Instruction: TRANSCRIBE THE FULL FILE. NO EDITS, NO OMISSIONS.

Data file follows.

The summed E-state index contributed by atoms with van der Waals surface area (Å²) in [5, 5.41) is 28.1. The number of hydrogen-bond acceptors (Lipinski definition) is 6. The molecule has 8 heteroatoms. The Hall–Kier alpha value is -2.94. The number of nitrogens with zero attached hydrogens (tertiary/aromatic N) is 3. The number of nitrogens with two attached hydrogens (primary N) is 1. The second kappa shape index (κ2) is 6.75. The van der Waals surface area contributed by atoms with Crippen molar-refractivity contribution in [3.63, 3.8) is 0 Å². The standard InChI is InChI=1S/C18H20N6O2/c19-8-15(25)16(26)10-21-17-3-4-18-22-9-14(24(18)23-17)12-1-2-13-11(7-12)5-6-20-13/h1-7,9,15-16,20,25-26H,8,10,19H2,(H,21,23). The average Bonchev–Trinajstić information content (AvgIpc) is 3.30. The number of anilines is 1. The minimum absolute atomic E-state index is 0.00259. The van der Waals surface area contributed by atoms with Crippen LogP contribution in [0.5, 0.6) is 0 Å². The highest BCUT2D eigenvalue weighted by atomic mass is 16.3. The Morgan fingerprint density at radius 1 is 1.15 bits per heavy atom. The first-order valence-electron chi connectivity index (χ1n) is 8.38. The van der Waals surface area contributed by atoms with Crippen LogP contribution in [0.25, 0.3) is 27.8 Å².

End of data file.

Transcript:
The summed E-state index contributed by atoms with van der Waals surface area (Å²) in [5, 5.41) is 28.1. The number of hydrogen-bond acceptors (Lipinski definition) is 6. The molecule has 8 heteroatoms. The Hall–Kier alpha value is -2.94. The number of nitrogens with zero attached hydrogens (tertiary/aromatic N) is 3. The number of nitrogens with two attached hydrogens (primary N) is 1. The second kappa shape index (κ2) is 6.75. The van der Waals surface area contributed by atoms with Crippen molar-refractivity contribution in [3.63, 3.8) is 0 Å². The standard InChI is InChI=1S/C18H20N6O2/c19-8-15(25)16(26)10-21-17-3-4-18-22-9-14(24(18)23-17)12-1-2-13-11(7-12)5-6-20-13/h1-7,9,15-16,20,25-26H,8,10,19H2,(H,21,23). The average Bonchev–Trinajstić information content (AvgIpc) is 3.30. The number of anilines is 1. The minimum absolute atomic E-state index is 0.00259. The van der Waals surface area contributed by atoms with Crippen LogP contribution in [0.5, 0.6) is 0 Å². The highest BCUT2D eigenvalue weighted by atomic mass is 16.3. The Morgan fingerprint density at radius 1 is 1.15 bits per heavy atom. The first-order valence-electron chi connectivity index (χ1n) is 8.38. The van der Waals surface area contributed by atoms with Crippen LogP contribution in [0.25, 0.3) is 27.8 Å².